Something I never used to even think about was why new clothes all have that same weird new clothes smell. It wasn’t until I started doing research into the labels and fabric I use to make clothes that I realised how many different toxic chemicals are used in the production line of fabric. I’m definitely not being a preacher about this topic, like I said it wasn’t something I’d even considered before I started making clothes. I think we all do the best we can with the information we have at that time, and then once we know better we do better.
Now I won’t get all sciency and start naming the amounts of different compounds and that are used (I’ll include a few links where some experts have already done that) but suffice to say it’s shocking. The yarn, the dyes, the ink and then the treatments after the fabric is made so that its easier for the factory workers to sew. Then it’s treated again so that the finished garments stay relatively crease free. I think the chemical that sticks in my mind is Formaldehyde, mainly because I remember it from watching all those crime shows with my Mom, it was what they used to preserve the dead bodies with. YUK. Apparently it’s used quite a lot too.
These chemicals that are left on the garments you buy from the clothes shops are in pretty high doses UNLESS that company has committed to using supplies that have been certified to be within the safe recommended limits. Baby clothing has the highest restrictions of chemical usage placed on it, followed by childrenswear. The problem is majority of the major clothing outlets don’t use certified suppliers and knowingly sell clothing with unsafe levels of toxic chemicals, because as you may have guessed, it’s cheaper to do this.
You can reduce the risk of negative reactions and effects from these chemicals by prewashing all the clothing you buy in store. One of the studies I’ve linked to show that with each wash cycle the amount of toxicity is reduced. I mean if possible you’d want to wash the thing like at least 4 or 5 times but that’s not always feasible.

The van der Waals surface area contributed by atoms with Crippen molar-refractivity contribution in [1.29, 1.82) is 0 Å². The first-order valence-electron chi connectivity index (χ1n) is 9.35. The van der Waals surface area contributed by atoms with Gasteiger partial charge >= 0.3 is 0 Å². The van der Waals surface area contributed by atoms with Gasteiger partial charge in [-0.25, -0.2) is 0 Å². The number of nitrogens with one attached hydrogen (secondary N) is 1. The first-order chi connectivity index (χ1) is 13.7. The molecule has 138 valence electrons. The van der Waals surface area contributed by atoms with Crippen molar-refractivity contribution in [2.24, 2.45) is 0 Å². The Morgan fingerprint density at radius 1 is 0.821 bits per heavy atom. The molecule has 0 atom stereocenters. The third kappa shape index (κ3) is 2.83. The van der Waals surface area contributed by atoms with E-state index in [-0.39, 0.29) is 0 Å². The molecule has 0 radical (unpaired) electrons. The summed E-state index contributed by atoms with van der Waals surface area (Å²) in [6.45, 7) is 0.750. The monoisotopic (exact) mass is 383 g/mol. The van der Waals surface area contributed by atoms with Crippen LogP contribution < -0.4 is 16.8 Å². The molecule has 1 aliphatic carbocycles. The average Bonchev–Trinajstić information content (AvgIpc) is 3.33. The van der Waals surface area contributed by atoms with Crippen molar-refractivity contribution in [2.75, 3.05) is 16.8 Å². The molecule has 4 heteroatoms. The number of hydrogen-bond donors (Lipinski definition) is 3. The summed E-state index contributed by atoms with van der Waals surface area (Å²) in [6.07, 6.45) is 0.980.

So I get to my actual point of this post which is that I now make a point to only buy fabric that has been certified through by the major certification bodies, OEKO-TEX and GOTS for example. And I ALWAYS prewash the fabric I have bought before I even store it with the rest of my fabric so I remove the possibility of cross contamination (Ok maybe I’m getting slightly paranoid now but better to be safe right?). Most decent seamstresses will prewash their fabric before cutting anyway because they know that fabric is liable to shrinkage but I now wash it on an extra length warmer wash cycle just to make sure I’m getting as much of the chemicals out of it as I can before sending it to a customer.
All of the items I make are designed to be worn close to the skin and I’m making a concerned effort to protect my customers and my own family as much as I possibly can by making sure that my fabric is all within the safe levels and washing it just in case 🙂
Links to actual proper things:
Here is the full study of garments purchased all over Europe from varying sources. Physical and Chemical Exposure Unit Chemical Release from Textiles
And here are some other interesting things to read not the topic if you’re bored or whatever 🙂